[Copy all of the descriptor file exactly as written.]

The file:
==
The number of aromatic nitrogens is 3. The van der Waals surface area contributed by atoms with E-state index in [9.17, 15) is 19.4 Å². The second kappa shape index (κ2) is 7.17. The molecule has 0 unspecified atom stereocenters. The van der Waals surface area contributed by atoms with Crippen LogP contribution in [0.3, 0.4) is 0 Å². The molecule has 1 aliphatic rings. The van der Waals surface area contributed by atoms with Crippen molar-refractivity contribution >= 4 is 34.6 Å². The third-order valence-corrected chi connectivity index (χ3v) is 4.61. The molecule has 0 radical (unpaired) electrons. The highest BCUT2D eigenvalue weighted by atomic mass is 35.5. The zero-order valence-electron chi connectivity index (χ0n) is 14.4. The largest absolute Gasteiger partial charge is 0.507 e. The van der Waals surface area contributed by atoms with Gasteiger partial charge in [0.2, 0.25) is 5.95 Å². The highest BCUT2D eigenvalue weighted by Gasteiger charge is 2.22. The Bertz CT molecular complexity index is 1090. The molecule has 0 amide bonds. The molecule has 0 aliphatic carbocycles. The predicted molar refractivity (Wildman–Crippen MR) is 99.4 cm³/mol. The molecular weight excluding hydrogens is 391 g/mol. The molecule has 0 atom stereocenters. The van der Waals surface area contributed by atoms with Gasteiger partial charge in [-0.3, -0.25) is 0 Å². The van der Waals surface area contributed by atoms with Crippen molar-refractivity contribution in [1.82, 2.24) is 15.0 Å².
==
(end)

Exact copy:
The number of aromatic nitrogens is 3. The van der Waals surface area contributed by atoms with E-state index in [9.17, 15) is 19.4 Å². The second kappa shape index (κ2) is 7.17. The molecule has 0 unspecified atom stereocenters. The van der Waals surface area contributed by atoms with Crippen LogP contribution in [0.3, 0.4) is 0 Å². The molecule has 1 aliphatic rings. The van der Waals surface area contributed by atoms with Crippen molar-refractivity contribution >= 4 is 34.6 Å². The third-order valence-corrected chi connectivity index (χ3v) is 4.61. The molecule has 0 radical (unpaired) electrons. The highest BCUT2D eigenvalue weighted by atomic mass is 35.5. The zero-order valence-electron chi connectivity index (χ0n) is 14.4. The largest absolute Gasteiger partial charge is 0.507 e. The van der Waals surface area contributed by atoms with Gasteiger partial charge in [0.2, 0.25) is 5.95 Å². The highest BCUT2D eigenvalue weighted by Gasteiger charge is 2.22. The Bertz CT molecular complexity index is 1090. The molecule has 0 amide bonds. The molecule has 0 aliphatic carbocycles. The predicted molar refractivity (Wildman–Crippen MR) is 99.4 cm³/mol. The molecular weight excluding hydrogens is 391 g/mol. The molecule has 0 atom stereocenters. The van der Waals surface area contributed by atoms with Gasteiger partial charge in [-0.3, -0.25) is 0 Å². The van der Waals surface area contributed by atoms with Crippen molar-refractivity contribution in [1.82, 2.24) is 15.0 Å².